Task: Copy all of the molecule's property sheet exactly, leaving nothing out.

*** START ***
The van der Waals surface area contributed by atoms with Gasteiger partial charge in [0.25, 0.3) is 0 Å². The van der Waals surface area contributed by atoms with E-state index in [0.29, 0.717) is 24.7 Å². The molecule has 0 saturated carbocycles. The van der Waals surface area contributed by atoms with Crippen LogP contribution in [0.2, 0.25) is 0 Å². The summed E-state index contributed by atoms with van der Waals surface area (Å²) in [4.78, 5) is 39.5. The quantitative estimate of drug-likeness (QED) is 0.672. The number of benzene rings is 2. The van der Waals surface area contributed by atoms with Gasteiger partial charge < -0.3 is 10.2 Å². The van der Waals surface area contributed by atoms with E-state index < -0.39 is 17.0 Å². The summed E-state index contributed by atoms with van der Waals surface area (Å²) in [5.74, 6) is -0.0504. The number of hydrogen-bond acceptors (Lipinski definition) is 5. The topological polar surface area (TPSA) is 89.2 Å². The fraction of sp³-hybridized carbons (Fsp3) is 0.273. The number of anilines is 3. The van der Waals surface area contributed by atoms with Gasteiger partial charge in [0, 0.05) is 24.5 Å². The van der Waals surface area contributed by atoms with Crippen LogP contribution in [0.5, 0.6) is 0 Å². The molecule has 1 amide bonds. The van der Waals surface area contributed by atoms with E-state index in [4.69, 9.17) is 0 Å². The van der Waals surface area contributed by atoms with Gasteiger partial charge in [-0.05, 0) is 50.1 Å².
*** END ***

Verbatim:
The van der Waals surface area contributed by atoms with Gasteiger partial charge in [0.25, 0.3) is 0 Å². The van der Waals surface area contributed by atoms with E-state index in [0.29, 0.717) is 24.7 Å². The molecule has 0 saturated carbocycles. The van der Waals surface area contributed by atoms with Crippen LogP contribution in [0.2, 0.25) is 0 Å². The summed E-state index contributed by atoms with van der Waals surface area (Å²) in [4.78, 5) is 39.5. The quantitative estimate of drug-likeness (QED) is 0.672. The number of benzene rings is 2. The van der Waals surface area contributed by atoms with Gasteiger partial charge < -0.3 is 10.2 Å². The van der Waals surface area contributed by atoms with E-state index < -0.39 is 17.0 Å². The summed E-state index contributed by atoms with van der Waals surface area (Å²) in [5.74, 6) is -0.0504. The number of hydrogen-bond acceptors (Lipinski definition) is 5. The topological polar surface area (TPSA) is 89.2 Å². The fraction of sp³-hybridized carbons (Fsp3) is 0.273. The number of anilines is 3. The van der Waals surface area contributed by atoms with Gasteiger partial charge in [0, 0.05) is 24.5 Å². The van der Waals surface area contributed by atoms with Crippen LogP contribution in [0.5, 0.6) is 0 Å². The molecule has 1 amide bonds. The van der Waals surface area contributed by atoms with E-state index in [4.69, 9.17) is 0 Å². The van der Waals surface area contributed by atoms with Gasteiger partial charge in [-0.05, 0) is 50.1 Å².